It took a traumatic spinal cord injury in 2008 to transform my life.
The experience was a radical awakening. I was told that I would never walk again.
On one fine Spring Day in 2008, my life changed forever. I was walking to work when I was hit by a car at high speed. My body was flung into the sky, and as I hovered, like a slow-motion movie, a few thoughts ran through my head.
See, a few years earlier in my late 20s I had ticked all the success boxes:
- I was working as a doctor in a reputable hospital
- I was happily married
- I had my own house and car, and
- I had a great network of friends.
You may be wondering how someone who seemingly had it all lacked self-worth.
How did that happen?
Being a perfectionist, I used to beat myself up for making the tiniest of mistakes.
I didn’t listen to my own needs when work got busy. I did my job on autopilot, running around from ward to ward, doing my charts. As a doctor, I was programmed as a lone ranger. I did not seek help because that meant I was weak, not capable and not competent. My lone ranger programming made me feel isolated, disconnected, and helpless.
Isolated, disconnected, and helpless…..
Which was exactly how I felt flying through the air after being struck by a 3000-pound vehicle travelling 40 miles per hour. I landed with an Earth-shattering thud. The impact left me a paraplegic, confined to a wheelchair and told I’d never walk again.
But I was resilient and never gave up hope.
I spent three years in Project Walk, San Diego and I did learn to walk again with grit, determination, and the support of my husband, family, and close friends.
At first, I thought that the state of the art technology was what was going to help me but after spending two years there I realised that my experience at Project Walk taught me a far more powerful life lesson: Self-Compassion.
See, my experience to learn to walk again was the exact opposite of my life as a resident:
- Instead of being on autopilot wishing that I had a catheter to not think about going to the bathroom, I had to be mindful of each step I took.
- Instead of being a lone ranger struggling to seek help, I connected with fellow spinal cord injury survivors, bound together by our common humanity and our common suffering being spinal cord injury.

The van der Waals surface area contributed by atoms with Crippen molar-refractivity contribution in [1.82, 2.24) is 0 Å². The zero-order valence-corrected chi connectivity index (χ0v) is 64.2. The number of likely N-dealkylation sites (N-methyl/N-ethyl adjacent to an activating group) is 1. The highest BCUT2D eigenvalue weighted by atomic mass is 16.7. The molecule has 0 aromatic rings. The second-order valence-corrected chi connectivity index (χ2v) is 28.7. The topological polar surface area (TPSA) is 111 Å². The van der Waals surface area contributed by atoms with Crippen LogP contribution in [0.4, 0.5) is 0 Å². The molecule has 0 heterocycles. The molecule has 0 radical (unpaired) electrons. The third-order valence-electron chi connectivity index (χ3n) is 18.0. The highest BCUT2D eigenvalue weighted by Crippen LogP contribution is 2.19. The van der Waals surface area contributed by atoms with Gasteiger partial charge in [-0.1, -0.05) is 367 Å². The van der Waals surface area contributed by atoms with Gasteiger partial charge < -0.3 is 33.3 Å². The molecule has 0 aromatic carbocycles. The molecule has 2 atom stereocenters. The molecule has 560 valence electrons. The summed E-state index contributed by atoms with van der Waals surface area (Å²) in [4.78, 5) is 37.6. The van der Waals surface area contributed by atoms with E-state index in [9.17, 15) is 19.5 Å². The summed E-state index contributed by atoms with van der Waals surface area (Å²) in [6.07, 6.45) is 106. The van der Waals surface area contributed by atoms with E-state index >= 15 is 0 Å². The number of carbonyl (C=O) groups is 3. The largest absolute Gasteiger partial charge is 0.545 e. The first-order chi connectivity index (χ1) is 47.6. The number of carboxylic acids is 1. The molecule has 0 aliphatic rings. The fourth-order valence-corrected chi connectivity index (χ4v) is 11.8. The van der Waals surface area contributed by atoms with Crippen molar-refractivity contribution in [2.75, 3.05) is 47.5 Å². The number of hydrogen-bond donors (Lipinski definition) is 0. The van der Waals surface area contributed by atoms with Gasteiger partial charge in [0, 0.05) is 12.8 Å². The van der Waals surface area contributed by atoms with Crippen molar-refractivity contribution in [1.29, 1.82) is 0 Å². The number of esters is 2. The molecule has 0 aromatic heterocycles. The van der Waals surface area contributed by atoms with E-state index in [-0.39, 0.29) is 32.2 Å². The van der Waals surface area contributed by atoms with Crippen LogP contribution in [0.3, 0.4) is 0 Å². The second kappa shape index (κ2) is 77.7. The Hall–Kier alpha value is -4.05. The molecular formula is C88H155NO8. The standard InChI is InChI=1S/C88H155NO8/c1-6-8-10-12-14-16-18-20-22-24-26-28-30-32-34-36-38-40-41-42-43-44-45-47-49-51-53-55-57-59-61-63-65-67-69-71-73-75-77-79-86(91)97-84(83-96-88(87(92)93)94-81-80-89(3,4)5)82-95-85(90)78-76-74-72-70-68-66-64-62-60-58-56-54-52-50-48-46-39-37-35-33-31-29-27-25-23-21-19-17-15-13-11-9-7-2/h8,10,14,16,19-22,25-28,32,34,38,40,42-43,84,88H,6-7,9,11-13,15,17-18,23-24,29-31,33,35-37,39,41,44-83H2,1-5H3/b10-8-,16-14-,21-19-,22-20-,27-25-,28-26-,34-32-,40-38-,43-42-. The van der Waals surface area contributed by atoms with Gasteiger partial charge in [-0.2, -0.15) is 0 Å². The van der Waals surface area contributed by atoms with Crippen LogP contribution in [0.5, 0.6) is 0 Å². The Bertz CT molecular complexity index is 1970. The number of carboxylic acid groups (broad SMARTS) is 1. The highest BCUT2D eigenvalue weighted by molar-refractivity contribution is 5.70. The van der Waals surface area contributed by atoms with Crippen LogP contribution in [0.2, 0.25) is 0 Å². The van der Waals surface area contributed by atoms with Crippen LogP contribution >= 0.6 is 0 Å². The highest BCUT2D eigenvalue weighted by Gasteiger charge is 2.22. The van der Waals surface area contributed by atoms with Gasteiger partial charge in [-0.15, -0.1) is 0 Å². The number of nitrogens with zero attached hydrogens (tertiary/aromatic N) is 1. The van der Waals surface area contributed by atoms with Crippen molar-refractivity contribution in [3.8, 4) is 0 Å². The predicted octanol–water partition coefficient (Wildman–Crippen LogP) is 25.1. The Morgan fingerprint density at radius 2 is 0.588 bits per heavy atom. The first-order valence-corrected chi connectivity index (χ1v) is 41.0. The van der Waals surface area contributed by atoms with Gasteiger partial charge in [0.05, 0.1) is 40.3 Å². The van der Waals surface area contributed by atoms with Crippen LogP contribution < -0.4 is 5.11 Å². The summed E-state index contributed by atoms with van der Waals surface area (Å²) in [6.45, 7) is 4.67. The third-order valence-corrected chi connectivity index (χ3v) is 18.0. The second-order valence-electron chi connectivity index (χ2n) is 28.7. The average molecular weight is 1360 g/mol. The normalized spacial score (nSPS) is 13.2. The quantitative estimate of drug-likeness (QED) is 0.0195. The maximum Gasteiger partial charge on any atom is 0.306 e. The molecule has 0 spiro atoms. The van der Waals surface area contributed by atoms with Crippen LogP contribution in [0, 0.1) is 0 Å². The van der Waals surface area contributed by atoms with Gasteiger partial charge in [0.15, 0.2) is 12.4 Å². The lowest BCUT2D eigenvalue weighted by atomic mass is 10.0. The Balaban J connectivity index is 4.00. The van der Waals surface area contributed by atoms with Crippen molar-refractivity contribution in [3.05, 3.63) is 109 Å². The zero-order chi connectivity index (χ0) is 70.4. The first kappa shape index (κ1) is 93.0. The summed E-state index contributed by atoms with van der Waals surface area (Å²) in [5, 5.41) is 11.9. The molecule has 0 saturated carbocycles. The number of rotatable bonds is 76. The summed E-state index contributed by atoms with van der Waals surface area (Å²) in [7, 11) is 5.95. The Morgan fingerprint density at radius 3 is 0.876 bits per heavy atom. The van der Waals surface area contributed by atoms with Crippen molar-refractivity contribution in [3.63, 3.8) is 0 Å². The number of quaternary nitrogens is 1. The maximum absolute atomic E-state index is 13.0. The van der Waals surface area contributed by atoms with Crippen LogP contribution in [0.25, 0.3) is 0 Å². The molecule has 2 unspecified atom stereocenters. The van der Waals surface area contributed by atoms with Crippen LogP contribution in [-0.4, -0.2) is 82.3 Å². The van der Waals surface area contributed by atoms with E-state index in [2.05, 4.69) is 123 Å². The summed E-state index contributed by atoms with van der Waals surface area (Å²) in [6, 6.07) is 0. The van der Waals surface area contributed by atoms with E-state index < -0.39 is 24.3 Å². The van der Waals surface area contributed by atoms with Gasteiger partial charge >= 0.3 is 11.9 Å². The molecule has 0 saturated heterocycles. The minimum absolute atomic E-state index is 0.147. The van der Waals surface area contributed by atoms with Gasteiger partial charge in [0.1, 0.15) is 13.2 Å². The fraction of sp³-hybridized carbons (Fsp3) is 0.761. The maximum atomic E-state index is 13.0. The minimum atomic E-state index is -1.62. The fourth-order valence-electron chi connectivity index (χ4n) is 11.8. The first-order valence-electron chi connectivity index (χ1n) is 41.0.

- Most important of all, instead of being a perfectionist beating myself up for every mistake I made, I learnt to accept myself for who I was.
Mindfulness, Common Humanity, and Self-Acceptance – These are the 3 pillars of self-compassion.
And these were the things that gave me self-worth – Not walking again, and definitely not the initial success I had earlier. I’d learnt what it was like to be a patient on the other side of the healthcare system, and when I returned home to Melbourne, I threw myself into my new private practice in rehabilitation and pain medicine.
I became a mum and continued my studies. I managed to advance my career as a dual-trained rehabilitation medicine and specialist pain medicine physician.
I overcame my imposter syndrome by learning how to master my mindset, and I stepped up as a clinical leader at work using my compassionate leadership skills. These are all the skills that can be learnt and the centre of my practice here at The Heart-Centred Doctor!
P. S. Impacted by Imposter Syndrome? I’ve created a guide with my best tips to beat it, and you can download it for free HERE!
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If you have any questions or feedback regarding this article, any of the issues it raises, or if you’d just like to get in touch to find out more about fulfilling your true potential I would love to hear from you.